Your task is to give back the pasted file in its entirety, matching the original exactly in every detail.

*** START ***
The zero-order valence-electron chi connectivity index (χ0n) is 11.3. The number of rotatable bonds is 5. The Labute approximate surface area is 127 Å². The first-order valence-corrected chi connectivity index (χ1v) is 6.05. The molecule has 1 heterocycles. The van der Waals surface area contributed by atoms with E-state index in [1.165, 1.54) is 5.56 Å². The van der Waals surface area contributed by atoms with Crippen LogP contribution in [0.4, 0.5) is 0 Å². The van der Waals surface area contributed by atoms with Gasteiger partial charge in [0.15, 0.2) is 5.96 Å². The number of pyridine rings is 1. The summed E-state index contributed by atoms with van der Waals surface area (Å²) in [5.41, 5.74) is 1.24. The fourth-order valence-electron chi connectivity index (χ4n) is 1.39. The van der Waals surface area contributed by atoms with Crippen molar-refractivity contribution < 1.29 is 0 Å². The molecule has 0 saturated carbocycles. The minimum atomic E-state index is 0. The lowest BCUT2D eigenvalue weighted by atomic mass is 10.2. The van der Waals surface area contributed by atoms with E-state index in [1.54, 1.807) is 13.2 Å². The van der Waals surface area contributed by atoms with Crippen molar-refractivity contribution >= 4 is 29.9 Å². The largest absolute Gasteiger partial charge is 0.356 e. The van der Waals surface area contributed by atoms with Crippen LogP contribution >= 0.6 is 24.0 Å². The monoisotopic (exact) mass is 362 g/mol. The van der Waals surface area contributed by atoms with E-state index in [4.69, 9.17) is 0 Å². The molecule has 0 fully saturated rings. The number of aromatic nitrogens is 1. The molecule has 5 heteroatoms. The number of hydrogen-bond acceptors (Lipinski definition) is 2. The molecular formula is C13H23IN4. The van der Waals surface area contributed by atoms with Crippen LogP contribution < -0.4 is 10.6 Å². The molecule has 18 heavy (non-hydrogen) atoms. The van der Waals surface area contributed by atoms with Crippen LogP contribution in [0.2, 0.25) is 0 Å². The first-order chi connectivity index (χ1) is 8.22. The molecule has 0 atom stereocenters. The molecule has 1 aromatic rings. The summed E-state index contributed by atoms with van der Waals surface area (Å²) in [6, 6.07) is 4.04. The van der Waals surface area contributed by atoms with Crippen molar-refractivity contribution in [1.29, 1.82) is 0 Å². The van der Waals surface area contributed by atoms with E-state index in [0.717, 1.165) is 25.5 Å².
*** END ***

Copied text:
The zero-order valence-electron chi connectivity index (χ0n) is 11.3. The number of rotatable bonds is 5. The Labute approximate surface area is 127 Å². The first-order valence-corrected chi connectivity index (χ1v) is 6.05. The molecule has 1 heterocycles. The van der Waals surface area contributed by atoms with E-state index in [1.165, 1.54) is 5.56 Å². The van der Waals surface area contributed by atoms with Crippen LogP contribution in [0.4, 0.5) is 0 Å². The van der Waals surface area contributed by atoms with Gasteiger partial charge in [0.15, 0.2) is 5.96 Å². The number of pyridine rings is 1. The summed E-state index contributed by atoms with van der Waals surface area (Å²) in [5.41, 5.74) is 1.24. The fourth-order valence-electron chi connectivity index (χ4n) is 1.39. The van der Waals surface area contributed by atoms with Crippen molar-refractivity contribution < 1.29 is 0 Å². The molecule has 0 saturated carbocycles. The minimum atomic E-state index is 0. The lowest BCUT2D eigenvalue weighted by atomic mass is 10.2. The van der Waals surface area contributed by atoms with E-state index in [1.54, 1.807) is 13.2 Å². The van der Waals surface area contributed by atoms with Crippen molar-refractivity contribution >= 4 is 29.9 Å². The largest absolute Gasteiger partial charge is 0.356 e. The van der Waals surface area contributed by atoms with Crippen LogP contribution >= 0.6 is 24.0 Å². The monoisotopic (exact) mass is 362 g/mol. The van der Waals surface area contributed by atoms with E-state index in [4.69, 9.17) is 0 Å². The molecule has 0 fully saturated rings. The number of aromatic nitrogens is 1. The molecule has 5 heteroatoms. The number of hydrogen-bond acceptors (Lipinski definition) is 2. The molecular formula is C13H23IN4. The van der Waals surface area contributed by atoms with Crippen LogP contribution < -0.4 is 10.6 Å². The molecule has 18 heavy (non-hydrogen) atoms. The van der Waals surface area contributed by atoms with Crippen LogP contribution in [0.2, 0.25) is 0 Å². The first-order chi connectivity index (χ1) is 8.22. The molecule has 0 atom stereocenters. The molecule has 1 aromatic rings. The summed E-state index contributed by atoms with van der Waals surface area (Å²) in [6, 6.07) is 4.04. The van der Waals surface area contributed by atoms with Crippen molar-refractivity contribution in [1.29, 1.82) is 0 Å². The van der Waals surface area contributed by atoms with E-state index in [0.717, 1.165) is 25.5 Å².